One-Sided Arbitration: How To Tell If A Company Expects To Hurt Or Cheat You
Every day, billions of dollars changes hands based on the myth that people actually read, and agree to, every word in every contract they’ve ever signed. Ever read your cell phone contract? Your cable contract? Judge Posner famously admitted that he didn’t read the contract that came with his home equity loan.
Truth is, who has the time or energy to scrutinize every line? And what power do you have to negotiate it? Try negotiating your cell phone contract some time. See if you can even find a person at the company with the authority to negotiate.
Decades ago, thoughtful jurists like federal Judge J. Skelly Wright and California Justice Mathew Tobriner analyzed the issue carefully in cases like Williams v. Walker-Thomas Furniture Co., 350 F. 2d 445, 449-450 (1965) and Steven v. Fidelity & Casualty Co. of New York, 58 Cal. 2d 862, 883, 377 P. 2d 284, 298 (1962) and came to sensible conclusions like Skelly Wright’s statement of the law of contracts of adhesion in Williams:
Ordinarily, one who signs an agreement without full knowledge of its terms might be held to assume the risk that he has entered a one-sided bargain. But when a party of little bargaining power, and hence little real choice, signs a commercially unreasonable contract with little or no knowledge of its terms, it is hardly likely that his consent, or even an objective manifestation of his consent, was ever given to all of the terms. In such a case the usual rule that the terms of the agreement are not to be questioned should be abandoned and the court should consider whether the terms of the contract are so unfair that enforcement should be withheld.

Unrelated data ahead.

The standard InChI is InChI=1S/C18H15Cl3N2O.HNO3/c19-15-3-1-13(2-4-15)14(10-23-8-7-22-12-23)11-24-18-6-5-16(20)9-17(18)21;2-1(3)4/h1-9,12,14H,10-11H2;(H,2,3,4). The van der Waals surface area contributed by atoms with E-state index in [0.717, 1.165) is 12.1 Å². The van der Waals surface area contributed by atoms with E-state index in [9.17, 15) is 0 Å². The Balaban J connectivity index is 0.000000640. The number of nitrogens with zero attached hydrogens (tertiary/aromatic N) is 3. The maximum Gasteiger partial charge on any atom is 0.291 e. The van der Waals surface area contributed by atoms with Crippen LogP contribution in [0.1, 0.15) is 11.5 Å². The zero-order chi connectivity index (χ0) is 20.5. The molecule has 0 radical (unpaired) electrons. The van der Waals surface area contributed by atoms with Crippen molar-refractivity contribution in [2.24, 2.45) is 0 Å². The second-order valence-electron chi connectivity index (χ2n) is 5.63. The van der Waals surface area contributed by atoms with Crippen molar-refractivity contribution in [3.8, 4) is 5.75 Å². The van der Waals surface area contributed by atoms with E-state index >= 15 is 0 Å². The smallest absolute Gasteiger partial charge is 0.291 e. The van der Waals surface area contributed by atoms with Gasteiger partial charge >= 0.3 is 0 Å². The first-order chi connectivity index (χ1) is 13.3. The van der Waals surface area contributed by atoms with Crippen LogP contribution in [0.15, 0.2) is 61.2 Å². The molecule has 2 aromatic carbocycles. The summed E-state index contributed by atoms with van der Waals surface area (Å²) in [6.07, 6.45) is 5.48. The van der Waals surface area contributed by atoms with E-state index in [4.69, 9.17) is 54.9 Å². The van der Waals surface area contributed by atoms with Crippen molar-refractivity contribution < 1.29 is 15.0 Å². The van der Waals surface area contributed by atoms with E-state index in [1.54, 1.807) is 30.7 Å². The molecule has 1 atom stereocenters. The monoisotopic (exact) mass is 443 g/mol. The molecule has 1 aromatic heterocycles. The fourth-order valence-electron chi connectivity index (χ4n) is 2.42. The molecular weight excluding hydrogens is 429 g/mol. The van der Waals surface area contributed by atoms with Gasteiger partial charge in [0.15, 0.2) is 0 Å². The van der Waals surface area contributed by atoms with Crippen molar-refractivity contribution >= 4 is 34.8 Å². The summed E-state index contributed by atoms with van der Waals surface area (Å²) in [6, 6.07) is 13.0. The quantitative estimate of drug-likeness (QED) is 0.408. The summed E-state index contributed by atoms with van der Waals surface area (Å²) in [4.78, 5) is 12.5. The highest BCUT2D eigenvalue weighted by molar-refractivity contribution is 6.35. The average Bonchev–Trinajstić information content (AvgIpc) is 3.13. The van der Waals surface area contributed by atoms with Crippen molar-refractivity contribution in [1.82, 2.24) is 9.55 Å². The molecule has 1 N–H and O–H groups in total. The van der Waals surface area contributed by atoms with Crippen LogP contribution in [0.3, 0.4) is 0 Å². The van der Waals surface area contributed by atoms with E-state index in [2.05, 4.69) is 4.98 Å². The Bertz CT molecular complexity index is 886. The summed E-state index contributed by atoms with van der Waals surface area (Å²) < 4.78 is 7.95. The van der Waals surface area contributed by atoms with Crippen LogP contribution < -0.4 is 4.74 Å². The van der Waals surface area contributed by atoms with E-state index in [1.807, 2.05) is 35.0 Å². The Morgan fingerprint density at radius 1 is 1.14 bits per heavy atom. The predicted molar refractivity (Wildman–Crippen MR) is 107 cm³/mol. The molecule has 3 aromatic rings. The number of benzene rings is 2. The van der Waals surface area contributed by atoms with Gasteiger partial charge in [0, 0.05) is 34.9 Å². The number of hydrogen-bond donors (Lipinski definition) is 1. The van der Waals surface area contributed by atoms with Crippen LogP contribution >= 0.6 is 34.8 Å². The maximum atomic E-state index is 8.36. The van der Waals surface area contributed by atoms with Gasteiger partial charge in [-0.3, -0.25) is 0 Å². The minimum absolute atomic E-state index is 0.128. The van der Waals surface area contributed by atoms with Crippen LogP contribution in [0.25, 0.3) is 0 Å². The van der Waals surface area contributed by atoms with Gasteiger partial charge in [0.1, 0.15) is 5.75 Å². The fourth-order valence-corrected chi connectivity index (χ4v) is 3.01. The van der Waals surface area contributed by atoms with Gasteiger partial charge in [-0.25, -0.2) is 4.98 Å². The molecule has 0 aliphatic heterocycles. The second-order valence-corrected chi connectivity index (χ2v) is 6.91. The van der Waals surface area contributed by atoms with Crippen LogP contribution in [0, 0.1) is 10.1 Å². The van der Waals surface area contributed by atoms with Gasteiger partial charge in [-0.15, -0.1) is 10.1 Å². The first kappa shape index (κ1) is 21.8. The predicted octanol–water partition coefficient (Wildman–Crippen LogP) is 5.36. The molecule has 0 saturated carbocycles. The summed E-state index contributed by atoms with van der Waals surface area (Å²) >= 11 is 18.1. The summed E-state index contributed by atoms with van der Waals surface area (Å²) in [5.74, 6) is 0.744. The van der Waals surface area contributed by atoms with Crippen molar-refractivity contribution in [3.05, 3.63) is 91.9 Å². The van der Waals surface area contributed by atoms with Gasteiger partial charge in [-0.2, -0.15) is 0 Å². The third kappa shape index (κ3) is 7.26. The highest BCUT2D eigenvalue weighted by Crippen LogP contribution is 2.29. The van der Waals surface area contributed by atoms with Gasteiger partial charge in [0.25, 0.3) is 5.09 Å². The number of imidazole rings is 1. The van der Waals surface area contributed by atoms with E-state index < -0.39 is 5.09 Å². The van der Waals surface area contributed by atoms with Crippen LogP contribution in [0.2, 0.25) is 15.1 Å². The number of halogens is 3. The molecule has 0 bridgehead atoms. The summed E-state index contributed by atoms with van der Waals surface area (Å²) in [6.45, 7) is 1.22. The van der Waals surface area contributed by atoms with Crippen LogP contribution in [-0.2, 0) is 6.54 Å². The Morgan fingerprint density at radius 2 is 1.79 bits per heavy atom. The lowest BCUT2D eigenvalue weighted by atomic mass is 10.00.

That was then, this is now. Now, when the United States Supreme Court thinks that might makes right, so much so that it routinely ignores constitutional limits on special interest legislation for copyright holders while vigorously enforcing the “free speech” rights of pharmaceutical companies to go fishing through your prescription medication records, it’s all just a question of how consumers, patients, employees, and family members will lose in front of the Supreme Court, not if they will.
In Marmet Health Care Center, Inc. v. Brown, a Supreme Court case decided three weeks ago, three families sued nursing homes that had allegedly negligently cared for their loved ones, cause their deaths. Marmet Health Care, though, had cleverly tucked into the health care agreement “a clause requiring the parties to arbitrate all disputes, other than claims to collect late payments owed by the patient. The contracts included a provision holding the party filing the arbitration responsible for paying a filing fee in accordance with the Rules of the American Arbitration Association fee schedules.”
Did you catch the clever little trick there? It’s not that the nursing home is a fan of arbitration, or that they really think it’s faster or cheaper or more efficient or better for anyone. No, the nursing home knows arbitration is worse for whoever is bringing the claim, and so put a one-sided arbitration clause in there that requires the patients’ families always use arbitration while the nursing home itself can avail itself of the public courts.